Enver Solomon, CEO of the Refugee Council, said: “It comes as no surprise that [the] Home Office statistics show that the UK, along with our European neighbours, has seen an increase in asylum applications in 2021.

“Where there is war, conflict and violence — there will be people desperately seeking safety.

“It is important to recognise that seven out of 10 men, women and children arriving in the UK are found to be fleeing bloodshed and persecution, the likes of which is unfolding in Ukraine, and so are granted protection.”

Meanwhile, Priti Patel’s controversial Nationality and Border’s Bill received a knock in the House of Lords, hailed by critics as a “victory for compassion”.

The Home Office was urged to “take heed” after peers rejected plans within the Bill which would criminalise refugees based on their method of arrival in the UK.

Clause 11 in the Bill would see asylum seekers who come to Britain via unauthorised routes – such as in small boats or by stowing away in trucks – blocked from being granted full refugee rights in the UK, regardless of how strong their claim is.

They would be granted a form of temporary status that affords them no access to benefits and no family reunion rights and be regularly re-assessed for removal.

The United Nations High Commission for Refugees (UNHCR) has raised alarm over the plans, saying the Bill would breach the 1951 Refugee Convention.

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During the report stage of the Bill in the House of Lords last week, peers voted to delete this clause, with 204 against and 126 for.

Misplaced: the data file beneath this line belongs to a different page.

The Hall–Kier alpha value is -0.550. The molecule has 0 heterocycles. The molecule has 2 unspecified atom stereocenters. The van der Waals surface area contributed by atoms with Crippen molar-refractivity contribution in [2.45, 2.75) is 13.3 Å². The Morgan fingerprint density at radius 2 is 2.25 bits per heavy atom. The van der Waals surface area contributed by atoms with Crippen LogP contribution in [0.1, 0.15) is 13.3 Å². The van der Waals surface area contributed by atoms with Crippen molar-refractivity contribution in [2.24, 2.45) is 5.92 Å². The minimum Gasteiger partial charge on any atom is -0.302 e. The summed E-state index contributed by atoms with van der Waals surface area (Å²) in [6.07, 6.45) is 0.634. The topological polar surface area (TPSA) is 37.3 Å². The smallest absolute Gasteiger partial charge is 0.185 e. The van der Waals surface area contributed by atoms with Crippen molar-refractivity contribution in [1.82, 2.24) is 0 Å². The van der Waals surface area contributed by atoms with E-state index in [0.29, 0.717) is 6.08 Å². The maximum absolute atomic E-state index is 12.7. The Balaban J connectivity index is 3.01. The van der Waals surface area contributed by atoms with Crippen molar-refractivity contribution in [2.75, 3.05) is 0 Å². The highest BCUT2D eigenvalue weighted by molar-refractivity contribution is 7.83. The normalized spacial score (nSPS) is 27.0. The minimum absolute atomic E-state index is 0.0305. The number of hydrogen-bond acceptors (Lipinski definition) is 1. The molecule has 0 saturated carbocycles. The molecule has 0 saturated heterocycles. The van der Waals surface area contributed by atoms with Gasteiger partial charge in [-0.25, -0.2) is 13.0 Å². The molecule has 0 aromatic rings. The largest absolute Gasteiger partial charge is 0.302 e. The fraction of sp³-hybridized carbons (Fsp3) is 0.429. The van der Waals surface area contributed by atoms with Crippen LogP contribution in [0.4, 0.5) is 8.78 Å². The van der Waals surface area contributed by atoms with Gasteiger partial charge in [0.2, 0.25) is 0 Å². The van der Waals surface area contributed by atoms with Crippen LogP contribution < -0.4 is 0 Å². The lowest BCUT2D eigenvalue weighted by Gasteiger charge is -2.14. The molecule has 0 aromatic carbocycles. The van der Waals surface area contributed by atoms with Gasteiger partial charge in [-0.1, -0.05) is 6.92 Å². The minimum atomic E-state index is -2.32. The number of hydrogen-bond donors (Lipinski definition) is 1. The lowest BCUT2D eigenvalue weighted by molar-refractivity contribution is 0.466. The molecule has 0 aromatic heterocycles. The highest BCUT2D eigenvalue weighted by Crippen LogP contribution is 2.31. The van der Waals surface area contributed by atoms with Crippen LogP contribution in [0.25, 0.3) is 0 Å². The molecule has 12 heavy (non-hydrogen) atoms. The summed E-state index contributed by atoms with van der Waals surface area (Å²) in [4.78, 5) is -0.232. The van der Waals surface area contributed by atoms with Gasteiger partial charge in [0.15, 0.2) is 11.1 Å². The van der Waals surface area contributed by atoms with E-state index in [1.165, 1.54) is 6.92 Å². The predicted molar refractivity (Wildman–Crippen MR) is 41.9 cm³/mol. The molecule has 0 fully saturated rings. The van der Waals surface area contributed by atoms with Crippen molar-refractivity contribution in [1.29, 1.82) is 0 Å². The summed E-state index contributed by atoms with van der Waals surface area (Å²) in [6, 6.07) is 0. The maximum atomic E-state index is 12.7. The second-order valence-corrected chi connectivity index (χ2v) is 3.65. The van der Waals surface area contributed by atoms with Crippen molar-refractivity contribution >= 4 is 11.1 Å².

Peers also rejected Clause 9 of the Bill, which would grant the Home Secretary the power to strip a person of their British citizenship without notice if she believed it was in the interests of national security, diplomacy or “otherwise in the public interest”. This clause was voted down by 209 to 193.

Mr Solomon said this was a “victory for compassion, humanity and the rights of refugees”.

He said: “Peers aren’t prepared to see this Government undermine a key principle of refugee protection – that we should not discriminate against refugees based on how they travel.

“People desperately fleeing war and persecution should always have a fair hearing on British soil.

“We urge the Government to take heed of what has happened in the Lords today and remove this harmful clause from the Bill.”

Sonya Sceats, chief executive at Freedom from Torture, said it was time for the Government to “abandon these cruel proposals and cease their inhumane demonisation of people fleeing torture, war and persecution”.

The Bill will now return to the House of Commons, where it is expected to be voted on again within weeks.

Responding to the latest Home Office figures, Kevin Foster, immigration minister under Ms Patel, said the Government sought to “fix our country’s approach to illegal entry to the UK and asylum by making the tough decisions to end the overt exploitation of our laws and UK taxpayers”.

He said: “We know there is no simple solution to this problem, but our new plan for immigration will deliver the fair but firm system the British people have repeatedly voted for.”

The Home Office has been contacted for comment.